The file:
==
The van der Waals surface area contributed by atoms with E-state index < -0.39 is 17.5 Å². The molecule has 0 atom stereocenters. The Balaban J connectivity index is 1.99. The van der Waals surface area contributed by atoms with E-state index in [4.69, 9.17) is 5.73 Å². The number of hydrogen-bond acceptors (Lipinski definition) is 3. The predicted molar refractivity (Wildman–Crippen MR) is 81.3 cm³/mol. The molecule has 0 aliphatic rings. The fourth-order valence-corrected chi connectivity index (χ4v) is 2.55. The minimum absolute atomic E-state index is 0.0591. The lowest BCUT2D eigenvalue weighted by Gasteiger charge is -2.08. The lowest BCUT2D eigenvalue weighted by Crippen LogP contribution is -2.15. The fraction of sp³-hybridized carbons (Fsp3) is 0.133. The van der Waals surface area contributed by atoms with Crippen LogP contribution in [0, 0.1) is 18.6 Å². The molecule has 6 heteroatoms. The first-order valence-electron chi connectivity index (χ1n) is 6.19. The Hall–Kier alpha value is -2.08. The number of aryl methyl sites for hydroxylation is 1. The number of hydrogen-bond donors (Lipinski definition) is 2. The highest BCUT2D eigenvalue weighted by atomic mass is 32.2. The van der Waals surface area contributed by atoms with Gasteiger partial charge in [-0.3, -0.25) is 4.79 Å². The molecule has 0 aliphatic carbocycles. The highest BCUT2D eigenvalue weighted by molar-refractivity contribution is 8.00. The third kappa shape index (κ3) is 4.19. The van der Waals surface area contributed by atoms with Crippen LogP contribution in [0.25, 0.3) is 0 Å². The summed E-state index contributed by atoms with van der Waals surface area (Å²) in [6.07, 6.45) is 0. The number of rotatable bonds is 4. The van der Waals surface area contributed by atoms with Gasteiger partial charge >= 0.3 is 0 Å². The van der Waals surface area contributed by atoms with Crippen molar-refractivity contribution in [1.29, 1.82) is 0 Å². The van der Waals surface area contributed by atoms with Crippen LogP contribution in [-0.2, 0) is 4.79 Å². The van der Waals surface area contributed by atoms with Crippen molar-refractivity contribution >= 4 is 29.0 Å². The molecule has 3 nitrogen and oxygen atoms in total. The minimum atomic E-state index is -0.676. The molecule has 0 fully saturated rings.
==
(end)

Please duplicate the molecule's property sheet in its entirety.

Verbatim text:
The van der Waals surface area contributed by atoms with E-state index < -0.39 is 17.5 Å². The molecule has 0 atom stereocenters. The Balaban J connectivity index is 1.99. The van der Waals surface area contributed by atoms with E-state index in [4.69, 9.17) is 5.73 Å². The number of hydrogen-bond acceptors (Lipinski definition) is 3. The predicted molar refractivity (Wildman–Crippen MR) is 81.3 cm³/mol. The molecule has 0 aliphatic rings. The fourth-order valence-corrected chi connectivity index (χ4v) is 2.55. The minimum absolute atomic E-state index is 0.0591. The lowest BCUT2D eigenvalue weighted by Gasteiger charge is -2.08. The lowest BCUT2D eigenvalue weighted by Crippen LogP contribution is -2.15. The fraction of sp³-hybridized carbons (Fsp3) is 0.133. The van der Waals surface area contributed by atoms with Crippen LogP contribution in [0, 0.1) is 18.6 Å². The molecule has 6 heteroatoms. The first-order valence-electron chi connectivity index (χ1n) is 6.19. The Hall–Kier alpha value is -2.08. The number of aryl methyl sites for hydroxylation is 1. The number of hydrogen-bond donors (Lipinski definition) is 2. The highest BCUT2D eigenvalue weighted by atomic mass is 32.2. The van der Waals surface area contributed by atoms with Gasteiger partial charge in [-0.3, -0.25) is 4.79 Å². The molecule has 0 aliphatic carbocycles. The highest BCUT2D eigenvalue weighted by molar-refractivity contribution is 8.00. The third kappa shape index (κ3) is 4.19. The van der Waals surface area contributed by atoms with Crippen LogP contribution in [0.25, 0.3) is 0 Å². The summed E-state index contributed by atoms with van der Waals surface area (Å²) in [6.07, 6.45) is 0. The number of rotatable bonds is 4. The van der Waals surface area contributed by atoms with Gasteiger partial charge >= 0.3 is 0 Å². The van der Waals surface area contributed by atoms with Crippen molar-refractivity contribution in [1.29, 1.82) is 0 Å². The van der Waals surface area contributed by atoms with Crippen LogP contribution in [-0.2, 0) is 4.79 Å². The van der Waals surface area contributed by atoms with Crippen molar-refractivity contribution >= 4 is 29.0 Å². The molecule has 3 nitrogen and oxygen atoms in total. The minimum atomic E-state index is -0.676. The molecule has 0 fully saturated rings.